When listening to Japanese songs, I can rarely hear any rhyming scheme if the lyrics are in Japanese. And many of them have a changing number of syllables sung in a line.
In western culture, the last words of a line usually rhyme with the last word of another line and syllables often follow a certain unchanging beat.
So my question is: Are there any rules Japanese songwriters follow? Does anyone know?
Hi, my name is Hiroshi, a 28-year-old guy, living Tokyo. I got many offers to make a video to show how to make Okonomiyaki, and finally created it!
Okonomiyaki is a savory Japanese style pancake and it’s mostly divided into two styles: Osaka style and Hiroshima style.
The Osaka style uses a variety of ingredients, including shredded cabbage, flour and eggs. They are all mixed up and cook them all together. In the Hiroshima-style, on the other hand, ingredients are loaded on the flour mixture.
I personally prefer the Hiroshima style to the Osaka one even though I originally come from Osaka. Please just try it out! It’s easy and healthy.
Hi everyone. I will try to explain my situation. So Im a first year uni student and Im studying Japanese. I really slacked off on the first semester and now want to catch up but I realised that Im REALLY far behind compared to the rest of the class. This course is very fast paced, so if you slack off even a little bit you are screwed haha. Our Japanese level is supposed to be N5 by now but I dont feel like Im even close. I really want to continue this course but if I dont manage to catch up Im screwed. So if anyone has any tips on how to cram as much Japanese grammar and vocab as fast as possible it would be really appreciated. (I dont know if this helps but we are supposed to know the first 30 lessons from Minna no Nihongo already) Thanks.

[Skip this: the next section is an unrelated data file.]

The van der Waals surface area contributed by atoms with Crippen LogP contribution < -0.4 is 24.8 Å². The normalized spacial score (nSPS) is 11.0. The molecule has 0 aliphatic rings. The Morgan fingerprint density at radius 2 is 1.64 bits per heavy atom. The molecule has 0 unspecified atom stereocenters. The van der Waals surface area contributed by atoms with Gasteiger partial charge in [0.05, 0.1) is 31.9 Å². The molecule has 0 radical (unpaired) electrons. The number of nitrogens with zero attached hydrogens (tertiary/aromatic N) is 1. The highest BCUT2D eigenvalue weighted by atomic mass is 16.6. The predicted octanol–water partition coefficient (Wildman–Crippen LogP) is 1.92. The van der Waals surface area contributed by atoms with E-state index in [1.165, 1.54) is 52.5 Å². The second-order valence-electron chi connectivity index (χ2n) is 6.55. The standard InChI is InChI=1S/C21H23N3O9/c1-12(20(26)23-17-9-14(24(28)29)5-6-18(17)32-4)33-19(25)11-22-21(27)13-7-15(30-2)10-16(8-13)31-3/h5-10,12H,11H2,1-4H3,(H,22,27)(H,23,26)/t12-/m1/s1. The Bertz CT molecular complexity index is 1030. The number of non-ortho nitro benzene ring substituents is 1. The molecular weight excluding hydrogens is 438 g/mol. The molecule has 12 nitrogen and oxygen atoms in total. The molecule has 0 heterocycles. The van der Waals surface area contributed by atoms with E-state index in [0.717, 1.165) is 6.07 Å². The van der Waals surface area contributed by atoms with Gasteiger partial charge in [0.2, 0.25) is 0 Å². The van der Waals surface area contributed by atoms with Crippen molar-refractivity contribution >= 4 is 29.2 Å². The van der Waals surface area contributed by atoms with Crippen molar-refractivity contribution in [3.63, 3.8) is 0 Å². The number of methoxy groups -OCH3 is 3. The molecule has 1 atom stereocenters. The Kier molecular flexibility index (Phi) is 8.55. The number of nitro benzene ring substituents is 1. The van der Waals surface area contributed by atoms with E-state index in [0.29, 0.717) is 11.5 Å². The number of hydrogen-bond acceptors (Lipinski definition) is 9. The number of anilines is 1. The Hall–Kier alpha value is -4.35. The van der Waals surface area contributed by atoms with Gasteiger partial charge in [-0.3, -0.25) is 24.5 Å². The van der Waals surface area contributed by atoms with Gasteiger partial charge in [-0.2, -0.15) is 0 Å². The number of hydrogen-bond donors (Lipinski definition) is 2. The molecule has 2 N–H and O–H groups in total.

I am doing a thesis work for my bachelor's degree in university and my topic is the" image of yankii in japanese visual culture". I know the most popular anime, manga, movies and so on, but I am not too familiar with the celebrities. I'm curious about: musicians, comedians, actors and celebrities in general. with the yankii image.
Japanese has always seemed like a dragon on top of a mountain. This language is extremely difficult. You have to learn Hiragana and Katakana, which are at least 46 characters each, and then you have to learn Kanji, an alphabet with thousands upon thousands of characters and some can even have different meaning. It seems impossible, but I’d like to give it a shot. How do you even begin?
So I'm not necessarily sure if this even makes sense, or is something worth even bringing up but here goes.
I'm of Japanese decent, and although I hold citizenship in Japan, I've lived in the States for the majority of my life, and I'm sure to all parties involved (myself included) I am considered American. And although I hold citizenship I would likely consider myself Nisei as I did move to the states at a young enough age to where I identify much more as American as I do Japanese, where as my parents are definitely much more Japanese.
Now whenever I read or see someone's name reported in the news or in an article about someone who has the same "status" as I do, generally I always see their name reported in katakana, and given in the western order "first name" then "last name." This seems to be true regardless of whether or not their names have western or eastern origin, so both "John Suzuki" or "Yuto Suzuki." So this got me wondering if the reason that katakana is used here becau... keep reading on reddit ➡
こんにちは、外人で、アメリカに住んでいます。今、式布団を買いたいと思うけれど、日本計り分からないから困っています。インターネットで「queen」、「 twin」のような洋寸法しか見つけられません。面白いことですが、「twin xl」という製品を見て、もっと大きいかそれともその twin が決まって狭いかなあと思ったのです。
hello, gaijin here, living in the US. i’m looking at getting a nice shiki futon, but i have some dimension questions. i can’t find a website that lists dimensions without western cues: “queen,” “twin,” etc. what really threw me was seeing one as “twin xl,” and i thought, is that bigger than twin or do their twins usually run small?
anyway, i used to live in tokyo and when i did, i slept on a futon (the dimensions of which i cannot recollect) that i think might have been a tad too wide to fit where i’d like to keep it.